I see a win-win. New inspectors need help in all these areas. Seasoned inspectors can provide it. What’s missing is the model. Can we connect old and new inspectors? The world has never been more connected. Can the new inspector learn and flourish, dramatically reducing the risk of failure with a motivated mentor? Can the veteran create a revenue stream and receive some value for their life’s work? Can the new inspector intern for 3 to 6 months (?) and learn the business? I can’t see why not. This strikes me as a wonderful opportunity for both sides.

There is an investment required to start any business. New inspectors should be willing to intern for very little compensation, if any, recognizing the value of the experience they are acquiring. Seasoned inspectors should be motivated to share everything they know if they will receive a portion of the new inspector’s fees for a period of time after retiring.

The goal is to have the new inspector take over the business, giving them a running start and have the retiring inspector be paid over time for the value given.

There are lots of ways to crunch the numbers. It is beyond the scope of this article to discuss formulas, especially since every relationship may be different. At a high level, 250 inspections a year at $400/inspection generates $100,000 per year. That may not be enough to take care of two inspectors, but it allows for a sensible, methodical transition with perhaps some revenue going to the new inspector during the internship (although unpaid internships are common), and revenue going to the retiring inspector on the back end. Perhaps the business will not only survive but grow with the new inspector – an exciting outcome for sure.

Here’s another bonus: People are living longer. Might the retired inspector be willing to offer long term counsel and advice to the new inspector, especially if the senior does better financially when the junior succeeds? I would be very willing if I were the outbound inspector.

Both sides win

The new inspector gets a ton of value – knowledge, experience, relationships, business operating knowledge a business that is a going concern. The odds of business survival and success are significantly better. The mature inspector gets to leave a legacy and get paid something for his business over time.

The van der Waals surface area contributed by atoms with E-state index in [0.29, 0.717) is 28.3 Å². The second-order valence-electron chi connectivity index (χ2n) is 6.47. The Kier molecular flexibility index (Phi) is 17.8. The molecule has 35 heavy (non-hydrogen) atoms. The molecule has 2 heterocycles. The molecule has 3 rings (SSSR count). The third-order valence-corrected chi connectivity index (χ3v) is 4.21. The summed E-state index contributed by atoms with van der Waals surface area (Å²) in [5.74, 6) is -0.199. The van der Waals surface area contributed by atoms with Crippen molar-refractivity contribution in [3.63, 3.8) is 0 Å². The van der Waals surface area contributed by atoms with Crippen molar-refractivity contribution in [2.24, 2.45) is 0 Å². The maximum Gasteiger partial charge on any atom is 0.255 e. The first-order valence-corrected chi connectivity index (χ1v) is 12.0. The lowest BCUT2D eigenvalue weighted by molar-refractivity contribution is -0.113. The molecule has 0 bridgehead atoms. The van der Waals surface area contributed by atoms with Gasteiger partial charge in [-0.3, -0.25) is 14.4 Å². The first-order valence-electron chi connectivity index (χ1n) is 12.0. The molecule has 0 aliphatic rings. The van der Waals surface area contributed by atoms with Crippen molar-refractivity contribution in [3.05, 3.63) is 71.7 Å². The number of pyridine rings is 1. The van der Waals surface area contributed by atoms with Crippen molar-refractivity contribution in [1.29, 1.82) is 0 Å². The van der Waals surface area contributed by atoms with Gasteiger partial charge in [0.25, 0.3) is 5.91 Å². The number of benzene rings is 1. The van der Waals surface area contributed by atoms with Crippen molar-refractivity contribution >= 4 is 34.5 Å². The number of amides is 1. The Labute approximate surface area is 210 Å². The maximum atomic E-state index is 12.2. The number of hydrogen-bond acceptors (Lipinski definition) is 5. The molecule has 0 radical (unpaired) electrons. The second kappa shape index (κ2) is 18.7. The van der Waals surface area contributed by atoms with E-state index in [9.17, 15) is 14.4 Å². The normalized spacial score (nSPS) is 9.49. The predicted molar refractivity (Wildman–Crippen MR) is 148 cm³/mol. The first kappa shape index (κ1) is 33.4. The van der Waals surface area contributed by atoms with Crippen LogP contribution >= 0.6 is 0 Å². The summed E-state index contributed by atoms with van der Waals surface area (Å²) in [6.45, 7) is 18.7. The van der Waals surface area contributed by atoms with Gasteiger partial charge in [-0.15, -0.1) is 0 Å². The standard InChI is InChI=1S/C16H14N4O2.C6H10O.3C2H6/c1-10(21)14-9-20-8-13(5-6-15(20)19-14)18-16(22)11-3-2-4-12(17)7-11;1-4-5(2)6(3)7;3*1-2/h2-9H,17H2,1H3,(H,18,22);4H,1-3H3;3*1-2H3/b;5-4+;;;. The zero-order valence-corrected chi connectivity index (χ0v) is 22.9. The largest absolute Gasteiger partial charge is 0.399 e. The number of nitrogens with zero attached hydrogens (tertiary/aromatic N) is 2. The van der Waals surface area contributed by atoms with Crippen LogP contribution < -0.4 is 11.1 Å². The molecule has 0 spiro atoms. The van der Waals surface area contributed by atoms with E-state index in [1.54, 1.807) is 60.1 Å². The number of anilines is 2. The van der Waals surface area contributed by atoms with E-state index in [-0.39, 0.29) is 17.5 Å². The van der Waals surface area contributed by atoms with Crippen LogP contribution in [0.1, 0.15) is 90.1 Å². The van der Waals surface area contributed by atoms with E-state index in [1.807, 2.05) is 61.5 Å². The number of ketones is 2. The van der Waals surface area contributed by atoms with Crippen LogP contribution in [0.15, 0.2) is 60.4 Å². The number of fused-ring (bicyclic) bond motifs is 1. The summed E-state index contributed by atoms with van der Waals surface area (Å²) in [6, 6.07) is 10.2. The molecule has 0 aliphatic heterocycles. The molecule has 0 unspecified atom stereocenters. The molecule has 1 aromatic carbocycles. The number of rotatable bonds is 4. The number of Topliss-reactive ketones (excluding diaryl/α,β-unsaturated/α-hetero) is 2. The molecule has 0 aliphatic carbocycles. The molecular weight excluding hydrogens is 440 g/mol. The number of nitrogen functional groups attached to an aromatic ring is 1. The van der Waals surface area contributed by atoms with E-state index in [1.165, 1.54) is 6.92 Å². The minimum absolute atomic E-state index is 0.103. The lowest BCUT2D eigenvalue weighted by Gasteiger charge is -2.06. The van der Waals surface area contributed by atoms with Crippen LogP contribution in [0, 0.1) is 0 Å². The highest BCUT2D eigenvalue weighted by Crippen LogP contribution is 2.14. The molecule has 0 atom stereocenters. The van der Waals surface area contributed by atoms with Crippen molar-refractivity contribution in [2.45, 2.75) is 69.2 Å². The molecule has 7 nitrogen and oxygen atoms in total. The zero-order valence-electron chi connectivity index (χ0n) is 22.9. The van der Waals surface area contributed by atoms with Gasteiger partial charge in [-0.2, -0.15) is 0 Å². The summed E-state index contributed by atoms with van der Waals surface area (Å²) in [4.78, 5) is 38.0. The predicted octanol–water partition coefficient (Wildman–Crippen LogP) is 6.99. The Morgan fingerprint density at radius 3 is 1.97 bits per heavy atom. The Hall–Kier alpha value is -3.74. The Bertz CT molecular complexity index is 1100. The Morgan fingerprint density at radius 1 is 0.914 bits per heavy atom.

What’s the downside? The worst-case scenario is that it does not work and both people will be in the same position as if they had done nothing. The risk is very low, and the return may be high.

How do we get people together?

Social media is one opportunity – LinkedIn, Facebook and the others I don’t know about. Could ASHI help put people together? I believe there are already models in place in some Chapters for example. Another option is that new inspectors conduct a simple web search, identifying and reaching out to inspectors in their area. Veterans could also approach schools and offer to connect with graduates. There are undoubtedly other ideas out there.


Let’s not lose the decades of knowledge we have acquired. Let’s help the next generation of home inspectors make our profession look good by taking it to levels we have not imagined. Let’s leverage the human capacity to teach, to learn, and to share. It’s great when doing the right thing makes logical business sense.

The essence of home inspection is to improve people’s lives. This simple model captures that essence and helps strengthen the profession.

People have been passing knowledge from one generation to the next since we have been walking the earth. Let’s follow our roots, do what it takes, and share the wisdom of the elders.